what can only be considered, the single worst season of special teams, in the 99 year history of the NFL. – [Jon] Who was in charge? Was there anyone in
charge of special teams that year for the Chargers? – [Alex] So their special
teams coach, Steve Crosby, long time coaching veteran, spent over 30 years coaching in the NFL. That was highlighted by
becoming Bill Belichick’s offensive coordinator during the Browns’ final couple of seasons in Cleveland. – [Jon] So like a good coach.
He was totally a good coach! – [Alex] Totally a good coach. And then he took a team
that was one of the greatest regular season teams ever, and his unit single handedly sunk them. – There’s something I want to show you. So I dug up some official team photos of Steve Crosby, right? And look at how he changes over the years. Which is to say, not at all. – (laughs) Those may have
been taken on the same day. – Those were taken five years apart. – Or he’s just the
greatest ager of all time. – You know, you know what it is? Is, look at this. 2006, 2007, 2008, 2009, all of a sudden, barely cracks a smile, done, out of the NFL. See, you can’t smile if you’re a coach. You can’t be happy, you can’t
have things that you like. You can’t enjoy yourself. At the end of this I feel
bad for a lot of people, I feel especially bad for Philip Rivers. And, this is why. So, Alex, I put together a chart, that includes every quarterback
of the Super Bowl era who started at least 50 games, right? This is all of them. Every dot is one of them, on the X axis you see how
many games they started. On the vertical axis you see what their career passer rating was. And, in green you see the guys who went to the Super Bowl, and won it. That’s a lot of quarterbacks. The more the better once you get higher in passer rating, and then, in red you see the guys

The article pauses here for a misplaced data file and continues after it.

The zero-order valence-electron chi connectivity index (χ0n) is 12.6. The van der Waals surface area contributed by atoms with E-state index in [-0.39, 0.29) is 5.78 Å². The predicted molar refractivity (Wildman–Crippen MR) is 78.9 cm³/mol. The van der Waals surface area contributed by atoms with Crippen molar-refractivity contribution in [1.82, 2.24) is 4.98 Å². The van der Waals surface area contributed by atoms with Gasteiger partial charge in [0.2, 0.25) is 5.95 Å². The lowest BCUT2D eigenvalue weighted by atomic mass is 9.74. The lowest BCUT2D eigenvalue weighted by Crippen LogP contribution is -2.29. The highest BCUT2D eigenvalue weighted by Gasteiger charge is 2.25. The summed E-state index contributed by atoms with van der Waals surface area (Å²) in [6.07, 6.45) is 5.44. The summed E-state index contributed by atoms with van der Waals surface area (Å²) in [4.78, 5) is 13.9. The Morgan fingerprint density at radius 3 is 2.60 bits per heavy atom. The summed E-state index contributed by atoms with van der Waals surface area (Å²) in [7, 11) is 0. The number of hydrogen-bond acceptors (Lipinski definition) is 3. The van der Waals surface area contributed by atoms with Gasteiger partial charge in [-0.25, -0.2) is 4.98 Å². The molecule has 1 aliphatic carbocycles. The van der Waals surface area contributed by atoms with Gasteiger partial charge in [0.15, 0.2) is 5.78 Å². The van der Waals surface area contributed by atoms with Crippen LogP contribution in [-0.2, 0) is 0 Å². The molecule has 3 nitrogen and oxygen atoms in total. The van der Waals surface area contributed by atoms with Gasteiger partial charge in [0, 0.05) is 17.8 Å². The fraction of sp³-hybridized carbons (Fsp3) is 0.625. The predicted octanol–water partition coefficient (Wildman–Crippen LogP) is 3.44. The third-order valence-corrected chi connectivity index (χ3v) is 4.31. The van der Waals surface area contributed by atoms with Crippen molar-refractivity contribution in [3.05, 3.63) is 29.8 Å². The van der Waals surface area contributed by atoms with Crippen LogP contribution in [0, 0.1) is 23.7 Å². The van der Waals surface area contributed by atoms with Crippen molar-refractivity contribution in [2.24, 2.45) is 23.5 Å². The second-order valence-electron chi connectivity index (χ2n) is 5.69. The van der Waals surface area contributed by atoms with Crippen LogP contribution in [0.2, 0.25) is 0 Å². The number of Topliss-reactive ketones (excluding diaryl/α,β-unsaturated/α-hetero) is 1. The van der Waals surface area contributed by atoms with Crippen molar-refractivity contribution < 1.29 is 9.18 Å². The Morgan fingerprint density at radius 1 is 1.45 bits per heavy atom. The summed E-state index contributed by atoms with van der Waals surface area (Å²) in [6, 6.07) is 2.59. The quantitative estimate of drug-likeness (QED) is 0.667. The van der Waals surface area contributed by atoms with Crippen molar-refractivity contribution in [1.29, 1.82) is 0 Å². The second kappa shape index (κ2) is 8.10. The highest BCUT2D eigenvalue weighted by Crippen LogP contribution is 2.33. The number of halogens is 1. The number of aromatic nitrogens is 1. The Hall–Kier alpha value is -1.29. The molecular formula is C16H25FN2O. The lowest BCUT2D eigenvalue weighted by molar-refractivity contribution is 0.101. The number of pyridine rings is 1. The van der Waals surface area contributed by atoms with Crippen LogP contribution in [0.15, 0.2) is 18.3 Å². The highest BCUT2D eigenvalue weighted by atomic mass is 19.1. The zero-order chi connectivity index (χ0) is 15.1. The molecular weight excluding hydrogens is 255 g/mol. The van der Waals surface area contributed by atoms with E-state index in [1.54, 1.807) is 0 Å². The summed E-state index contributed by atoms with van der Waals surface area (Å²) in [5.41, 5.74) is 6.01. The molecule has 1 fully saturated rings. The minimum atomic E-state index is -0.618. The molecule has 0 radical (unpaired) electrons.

who missed entirely. In yellow you see the
guys who made a Super Bowl and didn’t win it. That big red star up
there on the upper right, with almost no friends around him, is Philip Rivers. I mean, he’s probably the best quarterback never to win one besides maybe, Dan Marino. And has to be the best quarterback to never even go to the Super Bowl, right? – [Alex] Not only is that true, but he had a great shot
to make the Super Bowl the season before this.
13 and 3 Chargers team. And in their first playoff game, what doomed them was two
missed chip shot field goals, by Nate Kaeding. And a three point loss. – [Jon] So Philip Rivers
is far from done, right? And he’s still got a few
years left before, ya know, age catches up to him I’m sure. The Chargers went 12-4 last season, they figure to contend again this year, so I would say there’d
be a pretty good chance for a fairy tale ending
for these Chargers. Except we have Mahomes now on the Chiefs, so nevermind, sorry suckers. (upbeat music) Hey ya’ll. Thank you
for watching Dorktown. If you liked this video,